Monday, October 13, 2014

Why I'll Likely Never Use Feather Blades

I have a package of Feather double-edge blades that I bought as part of a sample assortment. I may eventually try a shave with one, but I know that they will probably never be a blade that becomes part of my regular rotation. If I had it to do again, I would not order Feather blades as part of a sample pack.

If you are of the mind set that DE users need to try everything because "mileage varies" (I hate that expression), well, frankly, you are mistaken. I have no more need to try a Feather-brand blade to know that it is not the best blade for me, any more than I need to try on a pair of pants with a 40-inch waist (my waist is 32 inches).

Here is how I know Feather blades are a less-than-ideal fit for my skin and beard; first the facts, then conclusions from the facts.

  • Feather blades in different packaging (yellow label versus black label) are the same blade (per an email from Tsuyoshi Ishiyama of the  Feather Safety Razor Co.,LTD., Overseas Trade Division, on 10 December 2010).
  • Feather-brand blades are generally recognized as being the sharpest of the DE blades available.
  • Feather blades are coated, which helps to attenuate irritation.
  • Feather blades have been generally acknowledged to have a limited shave life -- most commonly four shaves or less.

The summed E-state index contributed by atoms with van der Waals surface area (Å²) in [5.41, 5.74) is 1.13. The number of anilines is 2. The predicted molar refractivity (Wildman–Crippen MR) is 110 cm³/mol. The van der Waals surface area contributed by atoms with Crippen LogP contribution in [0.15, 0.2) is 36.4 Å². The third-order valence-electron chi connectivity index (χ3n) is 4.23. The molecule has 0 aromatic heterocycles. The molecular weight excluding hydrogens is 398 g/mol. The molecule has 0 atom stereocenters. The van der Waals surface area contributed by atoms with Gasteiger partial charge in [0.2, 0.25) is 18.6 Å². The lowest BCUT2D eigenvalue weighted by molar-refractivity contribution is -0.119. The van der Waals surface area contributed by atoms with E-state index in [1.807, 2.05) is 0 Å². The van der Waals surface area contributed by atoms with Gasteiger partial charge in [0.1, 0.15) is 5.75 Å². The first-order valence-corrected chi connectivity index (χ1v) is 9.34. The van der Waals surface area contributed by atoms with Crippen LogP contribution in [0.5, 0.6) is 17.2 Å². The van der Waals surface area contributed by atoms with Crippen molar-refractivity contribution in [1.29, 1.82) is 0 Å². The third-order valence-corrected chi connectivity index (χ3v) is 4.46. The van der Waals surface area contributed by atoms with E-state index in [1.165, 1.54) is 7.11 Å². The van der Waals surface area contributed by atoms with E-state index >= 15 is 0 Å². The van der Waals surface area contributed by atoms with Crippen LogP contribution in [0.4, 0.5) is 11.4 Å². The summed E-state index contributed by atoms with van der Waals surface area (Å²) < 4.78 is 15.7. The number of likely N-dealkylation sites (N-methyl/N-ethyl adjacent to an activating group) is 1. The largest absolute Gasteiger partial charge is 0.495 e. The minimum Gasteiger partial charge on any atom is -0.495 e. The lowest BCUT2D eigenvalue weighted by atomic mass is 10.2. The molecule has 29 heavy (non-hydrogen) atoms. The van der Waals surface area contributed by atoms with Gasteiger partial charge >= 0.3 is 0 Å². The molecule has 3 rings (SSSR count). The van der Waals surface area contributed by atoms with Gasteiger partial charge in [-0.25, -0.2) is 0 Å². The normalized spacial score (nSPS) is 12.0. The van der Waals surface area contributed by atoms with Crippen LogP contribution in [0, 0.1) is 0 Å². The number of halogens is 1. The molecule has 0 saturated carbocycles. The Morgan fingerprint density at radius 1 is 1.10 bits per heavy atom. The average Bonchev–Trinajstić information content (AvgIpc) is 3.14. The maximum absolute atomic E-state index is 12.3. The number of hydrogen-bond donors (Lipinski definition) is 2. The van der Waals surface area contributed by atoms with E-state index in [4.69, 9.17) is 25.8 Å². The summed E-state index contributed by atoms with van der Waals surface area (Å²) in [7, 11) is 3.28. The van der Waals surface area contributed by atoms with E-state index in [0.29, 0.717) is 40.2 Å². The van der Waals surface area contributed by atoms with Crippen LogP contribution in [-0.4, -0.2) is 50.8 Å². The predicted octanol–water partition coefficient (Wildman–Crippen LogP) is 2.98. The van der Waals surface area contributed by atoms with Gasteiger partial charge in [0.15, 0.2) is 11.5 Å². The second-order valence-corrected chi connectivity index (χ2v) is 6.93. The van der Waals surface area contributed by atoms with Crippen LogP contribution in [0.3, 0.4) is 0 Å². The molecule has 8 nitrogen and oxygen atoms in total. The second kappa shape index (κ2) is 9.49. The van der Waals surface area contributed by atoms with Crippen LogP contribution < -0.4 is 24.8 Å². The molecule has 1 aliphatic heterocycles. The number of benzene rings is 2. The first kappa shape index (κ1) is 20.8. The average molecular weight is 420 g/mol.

• Feather blades tend to be on the pricey side as DE blades go.
  • My beard is moderately tough.
  • My skin is very sensitive, generally thin (very little sub-cutaneous fat), loose in places (specifically on my neck), and has lots of dips, curves, and corners.
  • I get good shaves (bordering on almost too close based on irritation or weepers) with Astra SP, Bluebird, Personna Superior (blue), etc., and these blades are also coated for lower irritation.
  • One blade from my standard inventory of blades normally provides a week of shaves [UPDATE 13NOV2015: By stropping my blades on my oiled palm after every shave, I now routinely get double-digit comfortable shaves from many of my blades. Recently I recycled a Personna Platinum Chrome blade -- the Israeli red-label blade -- after 24 shaves, and which, really, had more good shaves in it. My current blade as of this writing is a Bluebird, which will give me a 26th shave this morning -- and the 25th shave was one of the best!UPDATE 27MAY2016: I stopped stropping my blades a couple of months ago, and now change my blades after seven shaves -- just for simplicity and to ensure good shaves every day.]
  • Feather blades are more expensive than my usual blades.
  • My moderately-tough beard requires a sharper blade.
  • My sensitive, loose, highly-contoured skin is very susceptible to nicks and weepers as well as general irritation merely from too many strokes with too-sharp a blade.
  • Feather blades would cut my beard hair just fine, but are likely to increase irritation, nicks, dryness, and weepers due to excessive sharpness beyond what is actually needed.
  • Feather blades may have less durability than my normally-used blades.
Ultimate conclusion:
  • Feather blades are clearly not the best for me. They would be unnecessarily irritating, and a step back in quality of shave for my beard and skin. My cost per shave would also go up.
You, too, can apply the same kind of thought process when considering new, untried shaving products.

Happy shaving!


  1. I just tried shaving with feather for the second time and it was a horrible experiance

  2. I thought its my technic, but I do get excellent shaves with Kai